In this fascinating excerpt from John Piper’s new book, Reading the Bible Supernaturally, we learn how Pastor John learned to read, to really read at the age of 22. In this brief excerpt we will be encouraged and challenged to question how we read the Scriptures, and then to dig in again to have our eyes opened to the truths of the text that have been there all along. No matter how old we are, it’s never too late to learn how to read again.


How Did I Learn to Read at Age Twenty-Two?

The years 1968–1971 were explosive in my discovery of what it means to read. In one sense, I said, I learned to read when I was twenty-two. My encounters with Daniel Fuller, Mortimer Adler, and E. D. Hirsch were life changing. Hirsch convinced me that interpretations can claim validity only if meaning is defined in terms of what an author willed to communicate through his words. Adler showed me how passive my reading was and what it means to put my mind in gear as I read so that I am constantly asking questions and trying to answer them. Fuller took my hand, as it were, for three years, and guided me through dozens of biblical texts, forcing me to put into practice the disciplines of aggressive attentiveness.

Did I really learn to read when I was twenty-two? Did I really have to wait until my first year in seminary to discover what it means to read the Bible? You judge. The most fruitful discovery I made about how to read was that the authors of Scripture argue. They develop arguments— trains of interlinking thoughts that lead somewhere. Until those days, I read the Bible mainly to collect precious nuggets. Doctrinal nuggets. Devotional nuggets. Pearls. These were wonderful. I don’t begrudge the years of collecting and stringing pearls. They served me well. I loved them. I think they probably would have led me faithfully to heaven.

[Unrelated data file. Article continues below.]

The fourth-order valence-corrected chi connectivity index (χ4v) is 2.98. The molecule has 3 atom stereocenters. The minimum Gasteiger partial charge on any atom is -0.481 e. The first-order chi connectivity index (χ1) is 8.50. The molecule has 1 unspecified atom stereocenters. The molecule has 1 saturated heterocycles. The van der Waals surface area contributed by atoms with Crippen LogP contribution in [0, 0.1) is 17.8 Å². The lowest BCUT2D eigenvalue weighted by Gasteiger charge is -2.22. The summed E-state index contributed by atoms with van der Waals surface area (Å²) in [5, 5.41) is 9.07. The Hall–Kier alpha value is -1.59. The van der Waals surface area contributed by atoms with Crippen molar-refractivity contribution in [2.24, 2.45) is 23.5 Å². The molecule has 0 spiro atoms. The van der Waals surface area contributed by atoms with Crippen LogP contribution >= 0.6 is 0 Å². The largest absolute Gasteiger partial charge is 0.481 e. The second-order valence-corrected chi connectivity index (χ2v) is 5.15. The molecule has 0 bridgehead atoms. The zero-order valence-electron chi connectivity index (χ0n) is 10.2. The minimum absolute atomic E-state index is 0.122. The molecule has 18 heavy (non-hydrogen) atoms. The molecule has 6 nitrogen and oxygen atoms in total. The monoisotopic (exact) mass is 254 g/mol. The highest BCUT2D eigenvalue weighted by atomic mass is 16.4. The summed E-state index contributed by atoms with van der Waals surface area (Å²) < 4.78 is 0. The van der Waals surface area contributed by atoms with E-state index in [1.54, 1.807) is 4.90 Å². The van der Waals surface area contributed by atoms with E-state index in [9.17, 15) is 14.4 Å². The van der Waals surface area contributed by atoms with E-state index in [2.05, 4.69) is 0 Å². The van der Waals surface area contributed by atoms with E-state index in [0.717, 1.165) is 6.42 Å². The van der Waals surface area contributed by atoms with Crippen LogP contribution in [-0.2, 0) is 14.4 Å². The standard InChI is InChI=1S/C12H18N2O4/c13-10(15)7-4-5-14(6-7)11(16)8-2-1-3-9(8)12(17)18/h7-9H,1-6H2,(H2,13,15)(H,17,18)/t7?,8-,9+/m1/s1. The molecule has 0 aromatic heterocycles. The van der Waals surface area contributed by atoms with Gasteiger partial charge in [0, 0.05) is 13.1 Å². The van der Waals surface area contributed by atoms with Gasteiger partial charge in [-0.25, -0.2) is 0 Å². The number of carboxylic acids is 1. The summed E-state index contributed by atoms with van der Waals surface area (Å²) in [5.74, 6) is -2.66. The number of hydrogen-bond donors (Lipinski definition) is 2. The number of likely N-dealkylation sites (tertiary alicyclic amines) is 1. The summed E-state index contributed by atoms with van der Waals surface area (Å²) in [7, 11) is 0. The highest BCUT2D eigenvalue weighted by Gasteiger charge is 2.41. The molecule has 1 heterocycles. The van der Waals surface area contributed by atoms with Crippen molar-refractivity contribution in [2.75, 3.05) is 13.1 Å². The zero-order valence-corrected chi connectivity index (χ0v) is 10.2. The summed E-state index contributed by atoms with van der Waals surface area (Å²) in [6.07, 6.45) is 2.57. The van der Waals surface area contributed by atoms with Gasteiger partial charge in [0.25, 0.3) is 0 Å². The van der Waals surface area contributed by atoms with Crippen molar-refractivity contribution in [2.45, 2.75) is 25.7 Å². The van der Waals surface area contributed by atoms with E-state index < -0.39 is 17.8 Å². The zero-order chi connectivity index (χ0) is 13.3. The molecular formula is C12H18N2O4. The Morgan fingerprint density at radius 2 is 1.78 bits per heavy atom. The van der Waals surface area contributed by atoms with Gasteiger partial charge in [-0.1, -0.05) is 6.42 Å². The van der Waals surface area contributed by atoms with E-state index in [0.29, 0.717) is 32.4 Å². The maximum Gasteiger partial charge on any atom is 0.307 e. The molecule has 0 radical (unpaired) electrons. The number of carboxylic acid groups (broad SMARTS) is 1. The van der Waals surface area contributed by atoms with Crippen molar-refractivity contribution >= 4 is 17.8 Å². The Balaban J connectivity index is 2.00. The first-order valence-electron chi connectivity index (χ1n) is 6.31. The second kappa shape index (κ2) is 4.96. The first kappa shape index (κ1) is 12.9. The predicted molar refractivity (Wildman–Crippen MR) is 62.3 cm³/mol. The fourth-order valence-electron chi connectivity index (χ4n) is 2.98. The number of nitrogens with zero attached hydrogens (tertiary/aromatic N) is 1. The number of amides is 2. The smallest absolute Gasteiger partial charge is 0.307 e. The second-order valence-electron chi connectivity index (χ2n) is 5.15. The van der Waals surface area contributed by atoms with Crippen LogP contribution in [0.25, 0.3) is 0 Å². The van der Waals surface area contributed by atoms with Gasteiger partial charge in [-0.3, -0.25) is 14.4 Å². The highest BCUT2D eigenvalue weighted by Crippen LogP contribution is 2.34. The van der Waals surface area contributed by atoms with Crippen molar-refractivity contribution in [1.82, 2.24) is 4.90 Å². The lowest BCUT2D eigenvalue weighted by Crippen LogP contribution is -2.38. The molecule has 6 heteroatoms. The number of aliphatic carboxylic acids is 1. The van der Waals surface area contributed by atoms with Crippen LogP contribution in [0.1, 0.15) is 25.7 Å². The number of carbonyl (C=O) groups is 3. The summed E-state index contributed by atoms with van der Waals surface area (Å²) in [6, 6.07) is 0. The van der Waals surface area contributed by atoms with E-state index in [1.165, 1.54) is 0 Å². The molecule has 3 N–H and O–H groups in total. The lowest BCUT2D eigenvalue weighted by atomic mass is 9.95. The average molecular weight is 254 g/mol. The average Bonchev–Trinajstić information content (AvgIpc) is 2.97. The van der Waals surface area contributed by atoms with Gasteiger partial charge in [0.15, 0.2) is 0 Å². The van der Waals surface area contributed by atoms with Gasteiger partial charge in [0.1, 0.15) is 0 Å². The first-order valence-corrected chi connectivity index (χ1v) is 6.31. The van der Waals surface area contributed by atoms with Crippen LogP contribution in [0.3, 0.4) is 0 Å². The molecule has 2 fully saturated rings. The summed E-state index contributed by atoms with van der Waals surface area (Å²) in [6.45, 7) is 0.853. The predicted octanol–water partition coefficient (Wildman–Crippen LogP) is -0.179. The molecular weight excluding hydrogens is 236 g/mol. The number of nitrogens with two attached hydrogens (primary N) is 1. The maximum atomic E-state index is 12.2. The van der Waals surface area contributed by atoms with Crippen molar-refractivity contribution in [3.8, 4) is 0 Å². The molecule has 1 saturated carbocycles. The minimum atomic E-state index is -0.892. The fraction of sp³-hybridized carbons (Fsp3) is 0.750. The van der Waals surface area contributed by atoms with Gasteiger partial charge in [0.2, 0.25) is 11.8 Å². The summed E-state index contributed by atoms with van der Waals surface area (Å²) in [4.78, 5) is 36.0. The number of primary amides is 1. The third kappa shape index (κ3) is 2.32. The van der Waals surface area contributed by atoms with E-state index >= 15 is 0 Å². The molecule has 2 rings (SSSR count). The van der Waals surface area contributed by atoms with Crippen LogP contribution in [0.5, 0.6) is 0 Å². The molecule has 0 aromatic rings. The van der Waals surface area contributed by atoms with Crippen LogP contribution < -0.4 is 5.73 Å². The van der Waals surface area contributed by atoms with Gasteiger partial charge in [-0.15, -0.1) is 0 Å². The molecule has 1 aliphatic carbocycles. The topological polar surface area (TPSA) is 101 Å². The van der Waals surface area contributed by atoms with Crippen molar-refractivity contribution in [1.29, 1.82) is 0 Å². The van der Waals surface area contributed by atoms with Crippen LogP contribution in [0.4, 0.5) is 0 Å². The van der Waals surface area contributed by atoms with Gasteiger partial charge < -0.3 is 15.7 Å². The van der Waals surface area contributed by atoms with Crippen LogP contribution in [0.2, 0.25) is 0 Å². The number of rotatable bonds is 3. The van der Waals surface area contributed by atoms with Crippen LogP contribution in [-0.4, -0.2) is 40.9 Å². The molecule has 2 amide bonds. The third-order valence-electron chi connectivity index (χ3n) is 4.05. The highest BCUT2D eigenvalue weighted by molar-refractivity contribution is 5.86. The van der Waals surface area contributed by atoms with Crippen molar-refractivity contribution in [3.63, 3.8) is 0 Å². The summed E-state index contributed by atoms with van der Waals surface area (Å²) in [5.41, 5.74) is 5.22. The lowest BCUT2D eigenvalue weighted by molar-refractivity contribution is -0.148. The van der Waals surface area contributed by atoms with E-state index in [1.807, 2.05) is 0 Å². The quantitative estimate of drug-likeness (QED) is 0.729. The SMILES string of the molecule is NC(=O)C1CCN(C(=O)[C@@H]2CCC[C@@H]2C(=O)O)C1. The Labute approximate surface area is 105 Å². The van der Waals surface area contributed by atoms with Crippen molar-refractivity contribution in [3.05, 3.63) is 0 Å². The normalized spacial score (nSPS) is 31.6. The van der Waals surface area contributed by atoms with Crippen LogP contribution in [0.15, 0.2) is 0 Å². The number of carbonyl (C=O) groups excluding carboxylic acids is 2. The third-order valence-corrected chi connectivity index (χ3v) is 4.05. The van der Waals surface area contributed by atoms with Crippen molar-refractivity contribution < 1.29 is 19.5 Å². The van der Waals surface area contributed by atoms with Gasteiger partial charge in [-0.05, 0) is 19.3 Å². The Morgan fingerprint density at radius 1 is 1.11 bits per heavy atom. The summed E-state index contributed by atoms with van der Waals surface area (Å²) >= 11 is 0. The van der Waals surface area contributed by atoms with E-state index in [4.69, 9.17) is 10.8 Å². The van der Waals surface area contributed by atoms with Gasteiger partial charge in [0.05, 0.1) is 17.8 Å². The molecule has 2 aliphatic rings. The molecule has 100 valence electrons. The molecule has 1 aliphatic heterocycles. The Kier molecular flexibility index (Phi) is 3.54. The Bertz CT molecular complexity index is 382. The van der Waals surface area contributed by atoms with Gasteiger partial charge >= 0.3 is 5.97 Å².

But within a matter of days, in a hermeneutics course based on the book of Philippians, I was startled to see that Paul does not string nuggets; he forges chains. This is what was new. I don’t blame anyone in my past for not showing me this. They may have shown me, and I was simply not ready to receive it. So it may not have registered. This is not about blame at all. It is about the joy of discovery. Or maybe I should call it awakening. Paul’s thoughts are not nuggets. They are links. If this has always been obvious to you, and you are saying, “Duh,” then I say, praise God. But for me, it came at age twenty-two with the force of a hurricane. I was caught up into a way of reading that was new, and arduous, and rewarding beyond all hopes. We called it “arcing.”

Daniel Fuller developed this procedure of identifying the clauses or propositions of a text, figuring out how they relate to each other in the emerging argument, and then labeling them with abbreviations under the arcs that we connected with ever-enlarging arcs as we saw how the pieces of the argument fit together.


This book has encouraged and challenged me in how I read the Bible. Whether you are a new believer, or a long-time disciple of Jesus, you will be motivated to pick up the Bible with a new set of eyes and an understanding that will prayerfully take you deeper into His Word.


Content taken from Reading the Bible Supernaturally: Seeing and Savoring the Glory of God in Scripture by John Piper, ©2017. Used by permission of Crossway, a publishing ministry of Good News Publishers, Wheaton, Il 60187,


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